- Pleasurable Perplexity:Reflecting the Holy City
The exhibition Jerusalem 1000–1400: Every People under Heaven, at the Metropolitan Museum of Art in New York September 26, 2016, to January 8, 2017, was a remarkable achievement. Organized by Barbara Drake Boehm and Melanie Holcomb, it brought together 149 items (many with multiple individual objects) from fifty-seven different collections, including major public museums, libraries, church treasuries, other institutions (notably the Armenian and Greek Patriarchates and the Israel Antiquities Authority), and a number of private collections in the United States and many other countries. Forty-two scholars contributed to the splendid catalogue of the exhibition, which has color photographs of each item in the show, and which will certainly be a major resource for future scholarship. My remarks here are focused on the exhibition itself, which I had the privilege of visiting four times, first alone, then with my graduate seminar, then with my wife, and finally with a group of medievalist art historians on a Study Day initiated by Gerhard Lutz from the Hildesheim Dommuseum. I would gladly have visited again and hope that many of the readers of this essay had the opportunity, and the pleasure, of doing so.
Because I was writing a book on early Islamic Jerusalem when the initial plans for the exhibition were being formed,1 I learned about it early and was amazed that such a project was being considered. There are so many potential problems with any large-scale loan exhibition—high [End Page 551] costs, sometimes unpredictable lenders, changing personnel at the many different institutions involved—and I admire the courage of any curators who undertake such projects. Jerusalem poses all those problems in a particularly acute form, and here I am not referring only to the contemporary political disputes. So many of the great monuments in the city are, well, monumental and could not possibly be brought to New York even were their guardians prepared to lend them. I also wondered initially about the time frame, 1000–1400 c.e., which seemed to exclude the early Jewish period before the Roman destruction of the city in the first century, as well as the early Christian phase in the fourth through sixth centuries, and the early Islamic phase in the seventh and eighth—in other words, the classic formative phases for all three of those religious traditions for whom Jerusalem is so significant. Those dates seemed to me, initially, then, to raise the danger of making it a Crusades show.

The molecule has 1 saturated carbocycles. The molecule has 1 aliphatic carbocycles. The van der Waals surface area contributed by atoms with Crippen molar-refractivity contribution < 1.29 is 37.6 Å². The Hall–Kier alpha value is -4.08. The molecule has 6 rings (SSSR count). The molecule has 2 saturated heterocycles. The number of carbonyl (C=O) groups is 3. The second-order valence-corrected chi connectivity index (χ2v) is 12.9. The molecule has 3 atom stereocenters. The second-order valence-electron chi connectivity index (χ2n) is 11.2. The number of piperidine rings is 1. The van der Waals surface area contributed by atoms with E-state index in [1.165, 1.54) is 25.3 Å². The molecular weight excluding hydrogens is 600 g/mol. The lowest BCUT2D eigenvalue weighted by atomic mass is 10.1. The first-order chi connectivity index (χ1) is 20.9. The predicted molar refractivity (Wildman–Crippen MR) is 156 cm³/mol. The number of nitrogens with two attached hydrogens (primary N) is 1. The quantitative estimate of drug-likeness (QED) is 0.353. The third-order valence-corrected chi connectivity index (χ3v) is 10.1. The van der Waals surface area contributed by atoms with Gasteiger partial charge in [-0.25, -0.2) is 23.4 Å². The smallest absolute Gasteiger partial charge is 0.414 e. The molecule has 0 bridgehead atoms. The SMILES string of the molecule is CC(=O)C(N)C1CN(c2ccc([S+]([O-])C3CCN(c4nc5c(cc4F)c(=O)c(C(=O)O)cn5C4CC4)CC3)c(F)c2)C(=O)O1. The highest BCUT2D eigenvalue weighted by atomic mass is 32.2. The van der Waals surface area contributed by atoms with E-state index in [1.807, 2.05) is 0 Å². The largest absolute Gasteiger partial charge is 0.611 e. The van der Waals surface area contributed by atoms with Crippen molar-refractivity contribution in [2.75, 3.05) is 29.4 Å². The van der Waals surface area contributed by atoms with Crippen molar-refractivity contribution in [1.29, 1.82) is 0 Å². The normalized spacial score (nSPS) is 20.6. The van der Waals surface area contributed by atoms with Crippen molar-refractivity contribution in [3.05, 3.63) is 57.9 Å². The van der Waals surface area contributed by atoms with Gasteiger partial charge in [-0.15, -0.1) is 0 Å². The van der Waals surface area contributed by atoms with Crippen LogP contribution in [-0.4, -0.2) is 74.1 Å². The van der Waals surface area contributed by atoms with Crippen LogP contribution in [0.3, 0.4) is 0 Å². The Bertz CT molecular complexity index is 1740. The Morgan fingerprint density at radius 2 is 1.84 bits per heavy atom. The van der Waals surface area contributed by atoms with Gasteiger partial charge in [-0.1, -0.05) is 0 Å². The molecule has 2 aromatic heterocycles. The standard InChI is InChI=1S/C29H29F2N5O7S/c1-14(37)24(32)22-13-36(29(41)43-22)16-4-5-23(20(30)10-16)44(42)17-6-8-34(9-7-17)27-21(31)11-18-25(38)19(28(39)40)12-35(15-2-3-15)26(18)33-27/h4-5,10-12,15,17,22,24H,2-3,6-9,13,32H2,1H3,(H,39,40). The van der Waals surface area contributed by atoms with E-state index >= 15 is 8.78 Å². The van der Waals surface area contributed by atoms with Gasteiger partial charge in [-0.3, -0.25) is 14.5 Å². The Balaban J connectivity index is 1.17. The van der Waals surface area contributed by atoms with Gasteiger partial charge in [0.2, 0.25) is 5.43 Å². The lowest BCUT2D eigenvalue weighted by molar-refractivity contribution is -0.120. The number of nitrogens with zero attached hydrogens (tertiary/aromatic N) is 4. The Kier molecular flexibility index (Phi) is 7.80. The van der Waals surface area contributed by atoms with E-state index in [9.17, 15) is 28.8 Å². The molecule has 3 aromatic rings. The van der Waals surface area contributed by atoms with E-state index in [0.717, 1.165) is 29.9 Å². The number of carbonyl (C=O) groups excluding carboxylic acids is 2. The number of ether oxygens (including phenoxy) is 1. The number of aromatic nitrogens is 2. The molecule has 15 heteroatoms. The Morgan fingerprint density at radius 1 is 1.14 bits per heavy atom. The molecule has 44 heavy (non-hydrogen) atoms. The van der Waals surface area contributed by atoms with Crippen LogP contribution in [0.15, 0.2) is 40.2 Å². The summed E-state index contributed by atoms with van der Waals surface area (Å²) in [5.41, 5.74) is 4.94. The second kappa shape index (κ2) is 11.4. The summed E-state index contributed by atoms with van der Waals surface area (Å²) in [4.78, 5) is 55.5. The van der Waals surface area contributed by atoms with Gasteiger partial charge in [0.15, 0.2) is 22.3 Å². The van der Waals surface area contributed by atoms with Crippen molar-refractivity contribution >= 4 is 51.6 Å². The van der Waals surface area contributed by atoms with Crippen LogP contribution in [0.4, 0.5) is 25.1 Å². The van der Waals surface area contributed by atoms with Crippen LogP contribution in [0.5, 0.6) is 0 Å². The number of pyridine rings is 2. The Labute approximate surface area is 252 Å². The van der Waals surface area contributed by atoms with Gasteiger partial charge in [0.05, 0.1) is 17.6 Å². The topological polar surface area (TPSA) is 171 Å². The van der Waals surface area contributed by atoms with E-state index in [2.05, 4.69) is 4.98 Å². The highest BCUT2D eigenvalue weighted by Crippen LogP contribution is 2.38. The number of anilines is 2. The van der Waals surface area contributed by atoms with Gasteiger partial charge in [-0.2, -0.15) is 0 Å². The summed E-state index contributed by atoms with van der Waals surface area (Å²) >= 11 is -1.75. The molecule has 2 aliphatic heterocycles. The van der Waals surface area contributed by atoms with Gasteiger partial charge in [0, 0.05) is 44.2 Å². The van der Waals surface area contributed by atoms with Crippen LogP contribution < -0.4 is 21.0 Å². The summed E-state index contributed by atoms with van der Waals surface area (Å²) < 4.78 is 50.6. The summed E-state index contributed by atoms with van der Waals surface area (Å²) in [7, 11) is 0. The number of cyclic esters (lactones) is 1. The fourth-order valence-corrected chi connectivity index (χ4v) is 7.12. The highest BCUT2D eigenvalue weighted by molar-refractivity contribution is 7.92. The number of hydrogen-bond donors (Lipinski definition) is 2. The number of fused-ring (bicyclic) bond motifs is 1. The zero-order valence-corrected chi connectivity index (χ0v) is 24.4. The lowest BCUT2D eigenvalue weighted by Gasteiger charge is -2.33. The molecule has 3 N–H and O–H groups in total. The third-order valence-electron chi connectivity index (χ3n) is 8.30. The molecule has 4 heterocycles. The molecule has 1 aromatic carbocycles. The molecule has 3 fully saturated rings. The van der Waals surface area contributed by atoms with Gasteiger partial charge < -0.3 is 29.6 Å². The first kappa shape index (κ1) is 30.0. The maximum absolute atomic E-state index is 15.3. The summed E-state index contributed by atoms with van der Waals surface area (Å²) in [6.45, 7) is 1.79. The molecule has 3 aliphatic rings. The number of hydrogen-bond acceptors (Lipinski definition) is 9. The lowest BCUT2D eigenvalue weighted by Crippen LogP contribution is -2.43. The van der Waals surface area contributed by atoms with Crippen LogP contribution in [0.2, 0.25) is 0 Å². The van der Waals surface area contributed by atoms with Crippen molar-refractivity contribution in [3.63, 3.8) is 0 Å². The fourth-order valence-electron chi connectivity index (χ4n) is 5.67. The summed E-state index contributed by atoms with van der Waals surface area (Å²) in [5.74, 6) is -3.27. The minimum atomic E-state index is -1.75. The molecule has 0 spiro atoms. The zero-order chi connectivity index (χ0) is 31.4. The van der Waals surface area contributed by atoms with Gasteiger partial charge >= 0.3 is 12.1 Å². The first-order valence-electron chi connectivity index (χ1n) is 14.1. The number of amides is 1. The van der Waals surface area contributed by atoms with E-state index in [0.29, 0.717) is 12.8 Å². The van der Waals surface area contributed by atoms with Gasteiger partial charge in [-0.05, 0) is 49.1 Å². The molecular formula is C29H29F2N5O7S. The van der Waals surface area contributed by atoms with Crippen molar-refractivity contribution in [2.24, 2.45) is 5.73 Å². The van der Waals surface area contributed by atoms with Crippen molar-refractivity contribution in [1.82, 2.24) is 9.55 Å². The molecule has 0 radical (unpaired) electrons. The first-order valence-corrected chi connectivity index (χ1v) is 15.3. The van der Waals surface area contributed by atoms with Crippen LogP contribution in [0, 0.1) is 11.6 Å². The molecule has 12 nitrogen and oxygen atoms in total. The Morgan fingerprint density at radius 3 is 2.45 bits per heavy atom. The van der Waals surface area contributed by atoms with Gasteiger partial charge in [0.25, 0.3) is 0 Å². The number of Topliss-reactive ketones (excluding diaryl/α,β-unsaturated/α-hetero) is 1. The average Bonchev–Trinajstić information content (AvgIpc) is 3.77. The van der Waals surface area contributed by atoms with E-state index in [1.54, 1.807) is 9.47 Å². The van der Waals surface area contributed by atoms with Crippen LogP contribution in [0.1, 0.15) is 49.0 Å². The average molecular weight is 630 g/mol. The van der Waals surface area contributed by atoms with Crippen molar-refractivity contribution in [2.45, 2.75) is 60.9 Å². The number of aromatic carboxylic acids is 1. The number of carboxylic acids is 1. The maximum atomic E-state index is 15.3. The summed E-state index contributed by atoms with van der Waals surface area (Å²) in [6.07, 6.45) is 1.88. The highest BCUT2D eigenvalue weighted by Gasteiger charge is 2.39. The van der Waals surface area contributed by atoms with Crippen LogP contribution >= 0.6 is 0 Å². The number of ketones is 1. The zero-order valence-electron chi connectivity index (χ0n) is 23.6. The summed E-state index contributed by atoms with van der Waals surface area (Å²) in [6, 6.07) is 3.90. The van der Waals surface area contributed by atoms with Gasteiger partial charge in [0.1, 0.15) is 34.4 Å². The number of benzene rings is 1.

My concerns were misplaced. It was a wonderful show, bringing together marvelously diverse, interesting, and often very beautiful material, works seldom seen together or juxtaposed in this way. The organization was thematic rather than chronological, geographical, or by division according to religious affiliation. Instead there were six themes: Trade and Tourism in Medieval Jerusalem; Pluralism in the Holy City; Experiencing Sacred Art in Jerusalem; Holy War and the Power of Art; Patronage in Jerusalem; and Seeking the Eternal Jerusalem. Within each thematic grouping, gathered into a distinct space, were works of many different media spanning the exhibition's entire chronological range, and sometimes a bit beyond. There was little arrangement by chronology, still the most frequent default organization for historical exhibitions. Most thematic sections included at least one video station, always comprising a continuously running loop of a single person speaking: for example, in the first gallery, Bilal Abu Khalaf, a textile merchant; in the second, Merav Mack, a Jerusalem specialist on manuscripts and archives; and later Armenian and Franciscan priests, and even Nazeer Hussain Ansari, who runs a hospice for Indian pilgrims.2 The diversity of views and of peoples implied in the subtitle is clearly a major element of the exhibition's story. All the videos tread lightly around controversies and presented a picture of a remarkably diverse contemporary population in the city while at least implicitly reflecting on the diversity of the medieval city. The usual scholars whom one associates with historical documentaries were mostly absent, substituting...